Saturday, July 14, 2007

Our groceries to admire.

Grocery shopping is always an adventure.

My grandma is not a big fan. She does it rarely, and with great consternation.

But I love it. I love the people watching, the dodging carts in the aisles, the picking out of produce, the existential wait in the checkout line.

Over time, I've even come up with a system that makes the whole thing even more pleasurable. It's guided by four years of self-made discovery.

The list.

With anything, the key is always preparation. Grocery shopping is no different, which is why your shopping list is so key. If you forget something, it should only your own fault - not the list's. My advice is keep track of needed items as soon as they spring up. Use the last of the coffee? Note it immediately (especially with coffee). And the method doesn't matter. I use a mix of text files and scraps of paper. When I hit the store, however, I usually have everything noted down on paper.

The store.

I'm not going to complain if you're a Wal-Mart person (not in this venue; to your face is another story), but I would recommend you head somewhere that has more of a local interest in the community you live in. And one must consider price. So I head to Meijer, knowing that they're semi-locally based (Grand Rapids) and provide the same deep discounts as the big chain stores. In fact, I'll put their prices against anyone's.

Jackson has the benefit of having two Meijers, but I stick to the one closest to the airport (the other, East End, store is too sterile, too Wal-Mart like). When Don and I lived at Granada it was super easy to whip into the store to pick something. But now we live across town; the drive is worth it, however, and I've got such a detailed mental map of the place that I can't abandon it. That, and there's this quirky greeter lady that wears balloon hats and yells at you when you enter and leave. Personality is key.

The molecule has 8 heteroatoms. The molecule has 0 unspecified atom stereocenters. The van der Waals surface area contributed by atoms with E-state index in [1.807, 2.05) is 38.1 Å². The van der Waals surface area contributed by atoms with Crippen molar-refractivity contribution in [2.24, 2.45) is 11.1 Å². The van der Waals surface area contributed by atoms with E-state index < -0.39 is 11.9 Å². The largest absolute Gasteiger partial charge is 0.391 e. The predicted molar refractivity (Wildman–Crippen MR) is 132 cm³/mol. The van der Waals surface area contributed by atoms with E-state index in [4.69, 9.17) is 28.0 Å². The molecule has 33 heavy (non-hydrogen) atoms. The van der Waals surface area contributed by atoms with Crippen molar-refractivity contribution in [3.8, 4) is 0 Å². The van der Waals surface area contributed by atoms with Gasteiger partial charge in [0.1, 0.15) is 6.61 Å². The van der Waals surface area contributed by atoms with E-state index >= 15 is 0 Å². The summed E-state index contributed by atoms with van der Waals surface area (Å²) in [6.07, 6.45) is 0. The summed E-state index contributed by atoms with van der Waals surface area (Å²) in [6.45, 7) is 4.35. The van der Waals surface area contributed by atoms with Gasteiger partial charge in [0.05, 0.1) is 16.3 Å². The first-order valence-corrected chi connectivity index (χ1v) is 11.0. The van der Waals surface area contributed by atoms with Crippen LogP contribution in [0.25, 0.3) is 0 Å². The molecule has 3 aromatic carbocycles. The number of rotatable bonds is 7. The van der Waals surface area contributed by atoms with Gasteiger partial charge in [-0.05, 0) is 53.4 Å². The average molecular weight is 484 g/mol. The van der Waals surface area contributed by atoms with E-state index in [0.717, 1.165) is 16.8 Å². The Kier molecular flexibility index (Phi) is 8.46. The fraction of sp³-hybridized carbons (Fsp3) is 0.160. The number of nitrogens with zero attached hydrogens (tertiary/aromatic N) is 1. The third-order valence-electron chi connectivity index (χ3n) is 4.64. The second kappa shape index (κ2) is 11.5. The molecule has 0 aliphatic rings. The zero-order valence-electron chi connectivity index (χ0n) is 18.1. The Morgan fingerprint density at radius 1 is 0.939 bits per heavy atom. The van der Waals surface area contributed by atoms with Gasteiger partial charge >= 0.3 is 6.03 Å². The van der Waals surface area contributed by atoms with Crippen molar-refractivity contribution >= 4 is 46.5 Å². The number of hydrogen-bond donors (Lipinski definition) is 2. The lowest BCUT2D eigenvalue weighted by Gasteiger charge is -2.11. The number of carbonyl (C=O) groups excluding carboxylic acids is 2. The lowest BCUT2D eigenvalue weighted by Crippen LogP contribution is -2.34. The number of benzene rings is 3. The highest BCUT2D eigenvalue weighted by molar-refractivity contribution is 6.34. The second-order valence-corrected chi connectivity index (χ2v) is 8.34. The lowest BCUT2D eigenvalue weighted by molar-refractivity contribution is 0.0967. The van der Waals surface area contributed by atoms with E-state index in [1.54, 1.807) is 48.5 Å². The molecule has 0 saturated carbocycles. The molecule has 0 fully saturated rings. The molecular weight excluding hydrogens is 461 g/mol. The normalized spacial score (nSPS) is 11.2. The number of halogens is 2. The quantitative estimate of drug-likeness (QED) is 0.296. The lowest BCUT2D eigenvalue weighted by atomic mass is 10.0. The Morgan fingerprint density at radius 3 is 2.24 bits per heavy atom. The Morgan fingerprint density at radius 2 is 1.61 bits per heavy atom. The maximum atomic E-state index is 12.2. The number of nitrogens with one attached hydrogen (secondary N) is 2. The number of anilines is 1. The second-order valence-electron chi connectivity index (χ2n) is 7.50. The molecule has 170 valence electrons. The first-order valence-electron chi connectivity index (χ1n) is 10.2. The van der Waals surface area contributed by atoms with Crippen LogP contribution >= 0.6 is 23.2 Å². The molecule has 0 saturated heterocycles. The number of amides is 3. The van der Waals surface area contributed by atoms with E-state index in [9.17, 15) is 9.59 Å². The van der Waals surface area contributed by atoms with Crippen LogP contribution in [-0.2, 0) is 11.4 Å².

First things first.

There's some debate on how to approach your shopping: whether you should start at the back and work your way toward the checkout, or start right when you get in. My own philosophy is to start at the beginning because that's where the produce is, and produce is an excellent place to get in the mood for shopping. I'm all about fresh fruit and veggies, and Meijer has the largest, best produce section of any store I know. The regulars include bananas, broccoli, carrot sticks, apples, and sweet potatoes but can include green beens, tomatoes, asparagus, grapefruit, and squash, depending on sale prices. Also, don't neglect the discount shelf. A few bad grapes won't hurt a thing when the whole bunch is $0.49.

No meat, no man.

The deli and butcher is next, and here I usually look for items on sale, too. While I'm getting pretty sick of lunch meat, if ham or turkey is cheap enough I'll get it. I usually pick out some sort of fresh fish (white fish, walleye if it's cheap, perch, rainbow trout), stock up on chicken breast strips, and only grab red meat when I have a specific recipe in mind. In my Meijer the cheese and sausage is close to the meat, so I grab those on my way through.

OJ did it.